Liposome-encapsulated hemoglobin (hemoglobin-vesicle) is not transferred from mother to fetus at the late stage of pregnancy in the rat model

Maiko Kaga, Heng Li, Hidenobu Ohta, Kazuaki Taguchi, Shigeru Ogaki, Hitomi Izumi, Masumi Inagaki, Shigeru Tsuchiya, Kunihiro Okamura, Masaki Otagiri, Hiromi Sakai, Nobuo Yaegashi

Research output: Contribution to journalArticle

7 Citations (Scopus)

Abstract

Aims: Liposome-encapsulated hemoglobin (hemoglobin vesicles: HbV; diameter 250 nm) is reconstructed from human hemoglobin and developed as an artificial oxygen carrier for use as a transfusion alternative. Previous studies using rodent models closely investigated the safety of daily repeated infusions (DRI) of HbV and reported that the reticuloendothelial system was physiologically capable of degrading HbV to maintain plasma clinical chemistry within normal ranges. The present study examined the effect of DRI of HbV on the pregnant rat mother and fetal development, focusing on placental transfer of HbV in pregnancy. Main methods: Pregnant rats intravenously received HbV bolus injections at 2 ml/kg/day for the last 7 consecutive days till term. The cumulative infusion volume (14 ml/kg) was equal to 25% of the whole blood volume (56 ml/kg). Key findings: Maternal DRI of HbV had no obvious side effects on the pregnant mother or on fetal development. Maternal vital signs, plasma clinical chemistry, and blood gas parameters were overall normal after DRI of HbV. In addition, maternal/fetal transfer of HbV was limited to the placenta and HbV did not reach the fetus. Histopathological examination with human hemoglobin antibody detected HbV accumulation in the maternal spleen, liver, kidney, and placenta, but not in the fetuses. These results were also confirmed by a pharmacokinetic study using 125I-labeled HbV. Significance: This safety study of HbV use in the pregnant mother and fetus will contribute to a possible application of HbV as a potential treatment for fetal hypoxia by supplying oxygen through the placenta.

Original languageEnglish
Pages (from-to)420-428
Number of pages9
JournalLife Sciences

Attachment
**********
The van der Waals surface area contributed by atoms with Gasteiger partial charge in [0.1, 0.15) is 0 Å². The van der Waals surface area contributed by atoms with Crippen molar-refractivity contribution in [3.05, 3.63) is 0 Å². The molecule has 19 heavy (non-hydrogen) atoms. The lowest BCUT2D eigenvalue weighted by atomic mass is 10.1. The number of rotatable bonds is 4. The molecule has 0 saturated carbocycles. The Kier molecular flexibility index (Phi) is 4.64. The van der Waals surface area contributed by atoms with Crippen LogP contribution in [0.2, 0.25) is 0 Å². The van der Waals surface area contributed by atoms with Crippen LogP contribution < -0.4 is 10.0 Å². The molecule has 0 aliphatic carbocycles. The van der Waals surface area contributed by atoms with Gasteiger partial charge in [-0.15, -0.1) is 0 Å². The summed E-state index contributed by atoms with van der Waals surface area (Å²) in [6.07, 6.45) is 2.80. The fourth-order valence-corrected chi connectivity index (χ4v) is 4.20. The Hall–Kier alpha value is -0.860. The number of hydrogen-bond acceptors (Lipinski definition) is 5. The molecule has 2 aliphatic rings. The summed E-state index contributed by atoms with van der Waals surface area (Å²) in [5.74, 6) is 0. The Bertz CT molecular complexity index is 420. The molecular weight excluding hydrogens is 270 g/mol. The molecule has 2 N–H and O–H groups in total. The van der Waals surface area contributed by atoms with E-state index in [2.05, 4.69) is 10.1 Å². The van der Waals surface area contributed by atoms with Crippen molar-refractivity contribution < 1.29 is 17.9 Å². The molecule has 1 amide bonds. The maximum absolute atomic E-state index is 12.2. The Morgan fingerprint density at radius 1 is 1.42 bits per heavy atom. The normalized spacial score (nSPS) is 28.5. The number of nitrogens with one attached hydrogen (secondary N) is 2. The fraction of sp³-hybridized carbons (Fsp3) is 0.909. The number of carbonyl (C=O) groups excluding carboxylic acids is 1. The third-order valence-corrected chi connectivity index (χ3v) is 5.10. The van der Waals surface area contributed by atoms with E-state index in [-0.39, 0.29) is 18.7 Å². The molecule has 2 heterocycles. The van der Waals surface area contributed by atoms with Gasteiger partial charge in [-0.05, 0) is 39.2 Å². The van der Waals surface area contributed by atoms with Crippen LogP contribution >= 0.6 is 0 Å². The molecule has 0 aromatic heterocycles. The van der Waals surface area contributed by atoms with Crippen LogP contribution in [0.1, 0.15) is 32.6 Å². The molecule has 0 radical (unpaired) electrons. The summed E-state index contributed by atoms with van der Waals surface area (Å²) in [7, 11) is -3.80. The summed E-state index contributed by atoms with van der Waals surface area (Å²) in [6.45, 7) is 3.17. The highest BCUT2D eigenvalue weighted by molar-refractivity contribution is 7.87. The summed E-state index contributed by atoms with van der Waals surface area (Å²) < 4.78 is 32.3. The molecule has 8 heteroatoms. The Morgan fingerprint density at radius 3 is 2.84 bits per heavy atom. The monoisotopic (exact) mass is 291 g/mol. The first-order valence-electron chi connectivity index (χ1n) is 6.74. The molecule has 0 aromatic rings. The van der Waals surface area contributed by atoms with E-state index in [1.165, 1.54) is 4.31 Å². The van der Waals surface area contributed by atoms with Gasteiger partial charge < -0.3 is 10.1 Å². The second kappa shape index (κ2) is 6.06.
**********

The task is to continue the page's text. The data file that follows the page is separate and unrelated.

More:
Volume91
Issue number11-12
DOIs
Publication statusPublished - 2012 Oct 5
Externally publishedYes

Fingerprint

Liposomes
Rats
Hemoglobins
Fetus
Mothers
Placenta
Pregnancy
Clinical Chemistry
Fetal Development
Blood
Fetal Hypoxia
Oxygen
Plasmas
Safety
Mononuclear Phagocyte System
Pharmacokinetics
Vital Signs
Blood Volume
Liver
Rodentia

Keywords

  • Development
  • Hemoglobin vesicles
  • Mother-fetus transfer
  • Placenta
  • Pregnancy

ASJC Scopus subject areas

  • Biochemistry, Genetics and Molecular Biology(all)
  • Pharmacology, Toxicology and Pharmaceutics(all)

Cite this

Liposome-encapsulated hemoglobin (hemoglobin-vesicle) is not transferred from mother to fetus at the late stage of pregnancy in the rat model. / Kaga, Maiko; Li, Heng; Ohta, Hidenobu; Taguchi, Kazuaki; Ogaki, Shigeru; Izumi, Hitomi; Inagaki, Masumi; Tsuchiya, Shigeru; Okamura, Kunihiro; Otagiri, Masaki; Sakai, Hiromi; Yaegashi, Nobuo.

In: Life Sciences, Vol. 91, No. 11-12, 05.10.2012, p. 420-428.

Research output: Contribution to journalArticle

Kaga, M, Li, H, Ohta, H, Taguchi, K, Ogaki, S, Izumi, H, Inagaki, M, Tsuchiya, S, Okamura, K, Otagiri, M, Sakai, H & Yaegashi, N 2012, 'Liposome-encapsulated hemoglobin (hemoglobin-vesicle) is not transferred from mother to fetus at the late stage of pregnancy in the rat model', Life Sciences, vol. 91, no. 11-12, pp. 420-428. https://doi.org/10.1016/j.lfs.2012.08.021
Kaga, Maiko ; Li, Heng ; Ohta, Hidenobu ; Taguchi, Kazuaki ; Ogaki, Shigeru ; Izumi, Hitomi ; Inagaki, Masumi ; Tsuchiya, Shigeru ; Okamura, Kunihiro ; Otagiri, Masaki ; Sakai, Hiromi ; Yaegashi, Nobuo. / Liposome-encapsulated hemoglobin (hemoglobin-vesicle) is not transferred from mother to fetus at the late stage of pregnancy in the rat model. In: Life Sciences. 2012 ; Vol. 91, No. 11-12. pp. 420-428.